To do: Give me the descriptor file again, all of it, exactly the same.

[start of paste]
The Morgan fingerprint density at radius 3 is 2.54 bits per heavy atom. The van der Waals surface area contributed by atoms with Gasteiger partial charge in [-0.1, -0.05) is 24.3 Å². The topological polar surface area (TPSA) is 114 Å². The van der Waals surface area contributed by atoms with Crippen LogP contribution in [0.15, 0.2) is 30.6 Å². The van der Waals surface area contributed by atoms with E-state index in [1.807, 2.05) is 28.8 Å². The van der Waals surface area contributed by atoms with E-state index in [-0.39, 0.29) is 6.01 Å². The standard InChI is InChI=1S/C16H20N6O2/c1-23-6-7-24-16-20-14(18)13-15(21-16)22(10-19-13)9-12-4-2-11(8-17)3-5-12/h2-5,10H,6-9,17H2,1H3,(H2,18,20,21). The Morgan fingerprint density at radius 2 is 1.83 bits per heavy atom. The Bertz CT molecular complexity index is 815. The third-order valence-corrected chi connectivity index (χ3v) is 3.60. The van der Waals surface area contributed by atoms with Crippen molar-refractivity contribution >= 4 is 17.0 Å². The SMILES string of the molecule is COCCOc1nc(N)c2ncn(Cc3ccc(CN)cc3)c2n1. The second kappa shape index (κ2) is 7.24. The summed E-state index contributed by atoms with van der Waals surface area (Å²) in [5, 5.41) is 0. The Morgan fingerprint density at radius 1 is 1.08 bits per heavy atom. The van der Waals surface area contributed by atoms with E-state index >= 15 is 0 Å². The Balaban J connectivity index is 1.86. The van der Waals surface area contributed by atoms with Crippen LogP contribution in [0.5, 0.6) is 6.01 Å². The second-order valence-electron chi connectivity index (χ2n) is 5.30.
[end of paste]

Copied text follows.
The Morgan fingerprint density at radius 3 is 2.54 bits per heavy atom. The van der Waals surface area contributed by atoms with Gasteiger partial charge in [-0.1, -0.05) is 24.3 Å². The topological polar surface area (TPSA) is 114 Å². The van der Waals surface area contributed by atoms with Crippen LogP contribution in [0.15, 0.2) is 30.6 Å². The van der Waals surface area contributed by atoms with E-state index in [1.807, 2.05) is 28.8 Å². The van der Waals surface area contributed by atoms with E-state index in [-0.39, 0.29) is 6.01 Å². The standard InChI is InChI=1S/C16H20N6O2/c1-23-6-7-24-16-20-14(18)13-15(21-16)22(10-19-13)9-12-4-2-11(8-17)3-5-12/h2-5,10H,6-9,17H2,1H3,(H2,18,20,21). The Morgan fingerprint density at radius 2 is 1.83 bits per heavy atom. The Bertz CT molecular complexity index is 815. The third-order valence-corrected chi connectivity index (χ3v) is 3.60. The van der Waals surface area contributed by atoms with Crippen molar-refractivity contribution >= 4 is 17.0 Å². The SMILES string of the molecule is COCCOc1nc(N)c2ncn(Cc3ccc(CN)cc3)c2n1. The second kappa shape index (κ2) is 7.24. The summed E-state index contributed by atoms with van der Waals surface area (Å²) in [5, 5.41) is 0. The Morgan fingerprint density at radius 1 is 1.08 bits per heavy atom. The van der Waals surface area contributed by atoms with E-state index >= 15 is 0 Å². The Balaban J connectivity index is 1.86. The van der Waals surface area contributed by atoms with Crippen LogP contribution in [0.5, 0.6) is 6.01 Å². The second-order valence-electron chi connectivity index (χ2n) is 5.30.